We became Canadian citizens in 1970, by which time I had a position teaching at the U. of T.
Straight from Tidewater Virginia, we had come to Canada with a VW Beetle, a six-month old daughter and a dog. When we pulled up at the border at Queenston I was asked why I was coming to Canada. I said I was coming up to study. “Where?” they asked. “At the Pontifical Institute of Medieval Studies,” I said. The agent riffled through sheets presumably containing the names of all the schools known to the government. At last he spoke. “Is that a hair-dressing salon?” Once we got that straightened out, we were let into the country on a student visa - the Beetle, the luggage, and perhaps the dog, coming along under the heading of Settler’s Effects. It had never occurred to us that a sovereign nation might want a bit of advance notice of immigration. Those were innocent days!
In the course of the years that followed we moved about the city, the family grew to six, the dog died, and we became part of a community through our involvement in a Montessori school, and members of another community because we were interested in overseas adoption.
It was that second community that had us driving east 40 years ago. One of the families we met through overseas adoption meetings had suggested we jointly look for a piece of property north of Toronto, where we could take the kids on weekends to enjoy a bit of life away from the rush of the city. To our surprise we had gotten a letter from them saying they had come down to New Brunswick to visit an old friend and, oh, by the way, “we bought a farm.” And so, that August, we set out to see what this was all about.
And so it happened, on a warm summer evening in mid August, as our host drove from their farm with some trash for the dump in Collina, that I noticed, sitting above the road, a small house and sturdy, straight-backed barn, highlighted in the sunset on the hill behind them, and two signs at the bottom of the driveway. One sign, in faded blue and white, proclaimed the property a “Century Farm” and the other proclaimed the property “For Sale.”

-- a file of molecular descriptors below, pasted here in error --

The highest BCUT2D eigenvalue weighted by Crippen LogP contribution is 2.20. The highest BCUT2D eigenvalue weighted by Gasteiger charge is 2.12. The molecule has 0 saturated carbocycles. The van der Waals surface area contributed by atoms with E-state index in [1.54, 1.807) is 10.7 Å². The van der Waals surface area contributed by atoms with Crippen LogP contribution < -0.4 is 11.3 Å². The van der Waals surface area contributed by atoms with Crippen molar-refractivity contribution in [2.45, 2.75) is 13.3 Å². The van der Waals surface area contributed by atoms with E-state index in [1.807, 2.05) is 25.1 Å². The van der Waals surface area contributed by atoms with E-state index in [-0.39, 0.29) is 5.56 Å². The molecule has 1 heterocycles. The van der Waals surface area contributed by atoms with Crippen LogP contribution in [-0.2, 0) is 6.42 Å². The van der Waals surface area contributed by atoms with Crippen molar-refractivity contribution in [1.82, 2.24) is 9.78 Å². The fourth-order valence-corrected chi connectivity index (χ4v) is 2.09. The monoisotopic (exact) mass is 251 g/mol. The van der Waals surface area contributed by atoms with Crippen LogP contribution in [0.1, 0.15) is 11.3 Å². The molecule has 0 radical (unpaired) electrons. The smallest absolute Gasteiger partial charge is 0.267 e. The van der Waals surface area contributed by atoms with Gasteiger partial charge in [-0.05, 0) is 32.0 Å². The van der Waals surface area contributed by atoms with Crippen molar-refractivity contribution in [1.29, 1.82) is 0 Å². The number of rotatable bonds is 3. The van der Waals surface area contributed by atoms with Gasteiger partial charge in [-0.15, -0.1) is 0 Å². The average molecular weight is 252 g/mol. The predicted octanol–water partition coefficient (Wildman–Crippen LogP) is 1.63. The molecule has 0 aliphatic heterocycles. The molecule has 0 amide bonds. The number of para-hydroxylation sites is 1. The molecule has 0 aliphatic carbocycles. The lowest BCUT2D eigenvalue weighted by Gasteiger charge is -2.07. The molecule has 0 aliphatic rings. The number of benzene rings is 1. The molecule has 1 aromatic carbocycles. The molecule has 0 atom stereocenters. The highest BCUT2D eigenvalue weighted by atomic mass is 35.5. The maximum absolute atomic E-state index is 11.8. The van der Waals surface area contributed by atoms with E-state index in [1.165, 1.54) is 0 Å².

The next day - Wednesday - we went to see, and Thursday morning as well. Friday morning we made, in one of the maddest cases of impulse buying, an offer. Around noon the phone rang at our friends’ place. The offer had been accepted. Saturday morning we climbed into our car and started back to Toronto.
The next summer we came down for the few weeks between the end of the kids’ school year and the beginning of mine and discovered just how far a thousand miles was. To our surprise the family whose home it had been had planted a garden for us, and the feeling grew upon us that here was a good place - good not in the abstract but concretely - a good place to be.
The next year I had a sabbatical leave from the university and we decided to spend it at the farm. The children, those who were in school, would go to the local schools, on the bus - a new experience for city kids. The Saturday after their first week of school we bought an elderly Jersey cow we named Brownie, and I, with the help of a kindly neighbour, began learning to milk a cow by hand.
Like the sight of the young man plowing with horses, it seemed an opening into another, and appealing, world.
Words & Images
We moved to our farm in Sussex, New Brunswick from Toronto in 1977, only moving away in 2014.